Sunday, I decided I was done with my family history research. I was never going to know why Abner and Cora and Orlan behaved as they did. Never. It was over. Yesterday, I was going to go to Mount Vernon and enjoy the end of my trip to Washington D.C. There was one last archive I hadn’t looked at, but it was a long shot. Some ladies who might have known something about the people I’m curious about had left behind diaries now held at William and Mary College in Williamsburg, Virginia. But, really, such a long shot and such a long drive.
Big surprise, at the last minute I changed plans. No Mount Vernon. Instead, I drove almost three hours down a monotonous highway listening to agitating right-wing talk radio to William and Mary College. I bought a parking permit, found the library, found special collections, requested the diaries from a meticulous librarian, locked all my belongs in a locker. The librarian brought out diaries and put them on a shelf. She had me sit at a big table in view of her desk. Then, one by one, she brought me the diaries. She’d set each small, leather diary up on a foam platform and I had to use a little piece of string to weight down the yellowed pages as I read so the oils on my fingers would spend as little time as possible on the precious paper. When I was done, she’d take back the diary and bring me another.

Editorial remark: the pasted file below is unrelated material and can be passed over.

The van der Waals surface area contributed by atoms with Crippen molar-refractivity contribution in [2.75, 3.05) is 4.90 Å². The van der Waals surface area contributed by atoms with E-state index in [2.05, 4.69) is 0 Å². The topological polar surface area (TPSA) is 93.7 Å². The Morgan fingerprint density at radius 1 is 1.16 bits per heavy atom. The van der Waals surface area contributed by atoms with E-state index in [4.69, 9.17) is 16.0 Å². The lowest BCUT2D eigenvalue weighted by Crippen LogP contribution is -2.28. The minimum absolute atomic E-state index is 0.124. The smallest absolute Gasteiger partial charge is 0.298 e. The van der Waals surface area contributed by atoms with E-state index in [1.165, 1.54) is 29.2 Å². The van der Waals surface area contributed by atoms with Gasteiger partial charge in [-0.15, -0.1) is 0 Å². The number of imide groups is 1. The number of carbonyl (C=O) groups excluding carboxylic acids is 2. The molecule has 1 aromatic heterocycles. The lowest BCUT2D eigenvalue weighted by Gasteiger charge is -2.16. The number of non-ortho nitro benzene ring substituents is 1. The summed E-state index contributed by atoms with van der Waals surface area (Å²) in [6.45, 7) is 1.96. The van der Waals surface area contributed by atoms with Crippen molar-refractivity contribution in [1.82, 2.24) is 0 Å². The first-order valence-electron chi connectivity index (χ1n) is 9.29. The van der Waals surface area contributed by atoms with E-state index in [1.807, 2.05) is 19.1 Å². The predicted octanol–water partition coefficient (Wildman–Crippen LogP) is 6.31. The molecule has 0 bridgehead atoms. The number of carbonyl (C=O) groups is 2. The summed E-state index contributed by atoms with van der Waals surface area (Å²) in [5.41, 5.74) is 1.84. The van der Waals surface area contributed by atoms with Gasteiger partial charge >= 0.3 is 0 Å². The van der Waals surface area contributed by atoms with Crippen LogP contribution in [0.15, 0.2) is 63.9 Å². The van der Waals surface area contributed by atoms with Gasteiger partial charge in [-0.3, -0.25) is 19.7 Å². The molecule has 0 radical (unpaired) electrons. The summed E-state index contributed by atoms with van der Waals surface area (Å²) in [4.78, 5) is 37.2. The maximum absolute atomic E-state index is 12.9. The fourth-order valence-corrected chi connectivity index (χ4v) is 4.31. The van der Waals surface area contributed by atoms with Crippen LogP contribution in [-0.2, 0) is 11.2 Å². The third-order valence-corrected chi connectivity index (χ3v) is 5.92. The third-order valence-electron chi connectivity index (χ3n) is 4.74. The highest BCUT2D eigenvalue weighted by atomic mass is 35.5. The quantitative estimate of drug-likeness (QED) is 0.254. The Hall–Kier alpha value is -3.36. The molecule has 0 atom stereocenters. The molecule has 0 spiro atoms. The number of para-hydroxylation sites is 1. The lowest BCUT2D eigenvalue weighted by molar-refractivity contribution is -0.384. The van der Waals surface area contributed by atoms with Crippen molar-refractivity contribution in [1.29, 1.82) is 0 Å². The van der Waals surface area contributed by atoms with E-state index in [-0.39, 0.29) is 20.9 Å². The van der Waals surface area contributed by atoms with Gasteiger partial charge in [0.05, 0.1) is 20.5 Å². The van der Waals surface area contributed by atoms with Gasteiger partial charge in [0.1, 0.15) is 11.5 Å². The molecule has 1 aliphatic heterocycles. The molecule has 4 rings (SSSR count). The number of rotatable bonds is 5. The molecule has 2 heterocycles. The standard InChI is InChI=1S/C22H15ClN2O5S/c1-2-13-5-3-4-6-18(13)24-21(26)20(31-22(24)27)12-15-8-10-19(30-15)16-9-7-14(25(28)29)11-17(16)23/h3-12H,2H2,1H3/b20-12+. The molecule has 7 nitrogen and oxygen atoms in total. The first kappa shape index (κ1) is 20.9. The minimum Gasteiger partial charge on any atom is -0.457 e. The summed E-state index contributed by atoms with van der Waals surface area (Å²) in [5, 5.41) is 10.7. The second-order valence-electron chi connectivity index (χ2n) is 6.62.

My ladies had been admirably dutiful diarists. They had also been shockingly boring diarists. Every single day for years and years they noted that it was “terribly hot” or “cold and raw” and then listed who they had lunched with and whether they had embroidered or read in the evening. No emotion, no gossip, no commentary. Occasionally some major world event like an earthquake in Jamaica or the death of Grover Cleveland made it into these pages, reported as flatly as the latest garden party at Mrs. Lambert’s.
Thank God my people had also made it into the diaries! I hadn’t been completely delusional! They were right there in brown ink and the first time I saw that one of the diarists had gone to Mrs. S’s for tea (May 17, 1906), I gasped. But of course there was no record of what they talked about, let alone what kind of cookies they ate, what Mrs. S wore, whether she had put on weight, seemed happy or blue or worried. And so it went. Dinner with Mr. S. Travels with young S. Terribly hot. Rained all day. Father went on trip. Father returned from trip. Embroidered.
I’ve been surprised by just how much you can learn about the past, how many incredible secrets you can crack if you’re willing to spend the time. Strange chunks of the past really can be recaptured.
But most of it is lost forever, really lost, like P’s father’s face. I had always known that the motivations and characters of the people I was researching were probably lost forever. I spent several hours hunched over those unilluminating diaries yesterday. I am glad I did. I shut the last diary, thanked the librarian, retrieved my belongings, drove three hours back to my airbnb, collapsed on the saggy little sofa, started a good book, slept well. The piece of the past that has preoccupied me for the last two months is not probably lost forever, it is lost forever.
On to new quests.